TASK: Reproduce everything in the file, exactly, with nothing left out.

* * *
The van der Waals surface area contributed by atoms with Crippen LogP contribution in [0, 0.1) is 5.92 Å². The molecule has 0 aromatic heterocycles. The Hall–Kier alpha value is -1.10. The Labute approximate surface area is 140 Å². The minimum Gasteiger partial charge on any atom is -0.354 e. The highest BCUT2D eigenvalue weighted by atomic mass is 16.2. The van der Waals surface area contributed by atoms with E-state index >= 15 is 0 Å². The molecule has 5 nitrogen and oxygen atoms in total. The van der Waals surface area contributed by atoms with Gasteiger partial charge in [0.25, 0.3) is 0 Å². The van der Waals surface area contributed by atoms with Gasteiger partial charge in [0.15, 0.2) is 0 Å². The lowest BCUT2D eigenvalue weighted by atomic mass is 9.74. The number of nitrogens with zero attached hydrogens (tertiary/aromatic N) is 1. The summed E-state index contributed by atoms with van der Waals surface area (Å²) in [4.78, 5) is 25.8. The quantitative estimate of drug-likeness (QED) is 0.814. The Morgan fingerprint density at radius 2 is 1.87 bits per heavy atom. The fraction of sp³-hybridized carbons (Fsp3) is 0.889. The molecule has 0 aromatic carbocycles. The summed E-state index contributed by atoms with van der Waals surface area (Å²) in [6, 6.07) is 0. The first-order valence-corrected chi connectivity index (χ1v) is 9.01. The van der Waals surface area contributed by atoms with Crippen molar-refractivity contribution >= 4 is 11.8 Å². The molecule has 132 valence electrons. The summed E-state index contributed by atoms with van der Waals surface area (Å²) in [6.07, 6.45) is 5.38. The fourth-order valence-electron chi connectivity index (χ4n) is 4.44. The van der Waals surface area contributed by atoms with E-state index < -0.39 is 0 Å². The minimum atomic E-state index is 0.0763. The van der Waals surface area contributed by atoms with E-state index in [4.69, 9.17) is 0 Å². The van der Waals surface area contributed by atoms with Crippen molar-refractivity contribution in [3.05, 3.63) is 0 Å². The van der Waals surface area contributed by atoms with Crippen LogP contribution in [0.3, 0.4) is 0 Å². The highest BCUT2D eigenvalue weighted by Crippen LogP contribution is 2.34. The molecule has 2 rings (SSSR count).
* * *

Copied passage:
The van der Waals surface area contributed by atoms with Crippen LogP contribution in [0, 0.1) is 5.92 Å². The molecule has 0 aromatic heterocycles. The Hall–Kier alpha value is -1.10. The Labute approximate surface area is 140 Å². The minimum Gasteiger partial charge on any atom is -0.354 e. The highest BCUT2D eigenvalue weighted by atomic mass is 16.2. The van der Waals surface area contributed by atoms with E-state index >= 15 is 0 Å². The molecule has 5 nitrogen and oxygen atoms in total. The van der Waals surface area contributed by atoms with Gasteiger partial charge in [0.25, 0.3) is 0 Å². The van der Waals surface area contributed by atoms with Gasteiger partial charge in [0.15, 0.2) is 0 Å². The lowest BCUT2D eigenvalue weighted by atomic mass is 9.74. The number of nitrogens with zero attached hydrogens (tertiary/aromatic N) is 1. The summed E-state index contributed by atoms with van der Waals surface area (Å²) in [4.78, 5) is 25.8. The quantitative estimate of drug-likeness (QED) is 0.814. The Morgan fingerprint density at radius 2 is 1.87 bits per heavy atom. The fraction of sp³-hybridized carbons (Fsp3) is 0.889. The molecule has 0 aromatic carbocycles. The summed E-state index contributed by atoms with van der Waals surface area (Å²) in [6, 6.07) is 0. The first-order valence-corrected chi connectivity index (χ1v) is 9.01. The van der Waals surface area contributed by atoms with Crippen molar-refractivity contribution >= 4 is 11.8 Å². The molecule has 132 valence electrons. The summed E-state index contributed by atoms with van der Waals surface area (Å²) in [6.07, 6.45) is 5.38. The fourth-order valence-electron chi connectivity index (χ4n) is 4.44. The van der Waals surface area contributed by atoms with E-state index < -0.39 is 0 Å². The minimum atomic E-state index is 0.0763. The van der Waals surface area contributed by atoms with E-state index in [4.69, 9.17) is 0 Å². The van der Waals surface area contributed by atoms with Crippen molar-refractivity contribution in [3.05, 3.63) is 0 Å². The van der Waals surface area contributed by atoms with Crippen LogP contribution in [0.3, 0.4) is 0 Å². The highest BCUT2D eigenvalue weighted by Crippen LogP contribution is 2.34. The molecule has 2 rings (SSSR count).